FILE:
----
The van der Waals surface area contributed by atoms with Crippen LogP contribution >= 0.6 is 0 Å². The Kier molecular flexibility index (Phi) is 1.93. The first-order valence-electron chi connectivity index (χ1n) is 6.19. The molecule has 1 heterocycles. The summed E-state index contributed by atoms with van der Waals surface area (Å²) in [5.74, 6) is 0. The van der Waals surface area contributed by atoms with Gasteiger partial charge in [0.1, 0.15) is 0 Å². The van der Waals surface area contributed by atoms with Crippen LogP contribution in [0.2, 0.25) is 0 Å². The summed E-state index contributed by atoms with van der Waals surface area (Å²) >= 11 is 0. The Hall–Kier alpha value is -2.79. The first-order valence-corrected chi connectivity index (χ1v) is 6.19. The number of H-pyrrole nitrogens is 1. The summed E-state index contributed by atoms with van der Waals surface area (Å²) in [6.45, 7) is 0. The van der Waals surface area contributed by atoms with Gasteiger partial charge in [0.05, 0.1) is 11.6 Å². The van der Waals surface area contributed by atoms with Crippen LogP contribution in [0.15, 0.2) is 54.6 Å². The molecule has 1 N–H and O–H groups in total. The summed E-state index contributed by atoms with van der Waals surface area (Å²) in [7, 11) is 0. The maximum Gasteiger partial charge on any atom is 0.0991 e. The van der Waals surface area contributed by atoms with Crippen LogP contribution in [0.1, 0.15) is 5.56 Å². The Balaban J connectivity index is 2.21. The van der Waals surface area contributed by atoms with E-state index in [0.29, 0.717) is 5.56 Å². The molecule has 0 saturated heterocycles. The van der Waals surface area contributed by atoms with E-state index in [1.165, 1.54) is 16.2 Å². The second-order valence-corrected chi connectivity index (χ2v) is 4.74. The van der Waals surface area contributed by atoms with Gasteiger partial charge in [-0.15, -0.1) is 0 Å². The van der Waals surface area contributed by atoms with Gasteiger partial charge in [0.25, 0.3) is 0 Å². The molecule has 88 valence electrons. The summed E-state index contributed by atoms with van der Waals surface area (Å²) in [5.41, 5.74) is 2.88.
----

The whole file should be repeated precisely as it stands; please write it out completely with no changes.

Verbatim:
The van der Waals surface area contributed by atoms with Crippen LogP contribution >= 0.6 is 0 Å². The Kier molecular flexibility index (Phi) is 1.93. The first-order valence-electron chi connectivity index (χ1n) is 6.19. The molecule has 1 heterocycles. The summed E-state index contributed by atoms with van der Waals surface area (Å²) in [5.74, 6) is 0. The van der Waals surface area contributed by atoms with Gasteiger partial charge in [0.1, 0.15) is 0 Å². The van der Waals surface area contributed by atoms with Crippen LogP contribution in [0.2, 0.25) is 0 Å². The summed E-state index contributed by atoms with van der Waals surface area (Å²) >= 11 is 0. The Hall–Kier alpha value is -2.79. The first-order valence-corrected chi connectivity index (χ1v) is 6.19. The number of H-pyrrole nitrogens is 1. The summed E-state index contributed by atoms with van der Waals surface area (Å²) in [6.45, 7) is 0. The van der Waals surface area contributed by atoms with Gasteiger partial charge in [0.05, 0.1) is 11.6 Å². The van der Waals surface area contributed by atoms with Crippen LogP contribution in [0.15, 0.2) is 54.6 Å². The molecule has 1 N–H and O–H groups in total. The summed E-state index contributed by atoms with van der Waals surface area (Å²) in [7, 11) is 0. The maximum Gasteiger partial charge on any atom is 0.0991 e. The van der Waals surface area contributed by atoms with Crippen LogP contribution in [0.1, 0.15) is 5.56 Å². The Balaban J connectivity index is 2.21. The van der Waals surface area contributed by atoms with E-state index in [0.29, 0.717) is 5.56 Å². The molecule has 0 saturated heterocycles. The van der Waals surface area contributed by atoms with E-state index in [1.165, 1.54) is 16.2 Å². The second-order valence-corrected chi connectivity index (χ2v) is 4.74. The van der Waals surface area contributed by atoms with Gasteiger partial charge in [-0.15, -0.1) is 0 Å². The van der Waals surface area contributed by atoms with Gasteiger partial charge in [0.25, 0.3) is 0 Å². The molecule has 88 valence electrons. The summed E-state index contributed by atoms with van der Waals surface area (Å²) in [5.41, 5.74) is 2.88.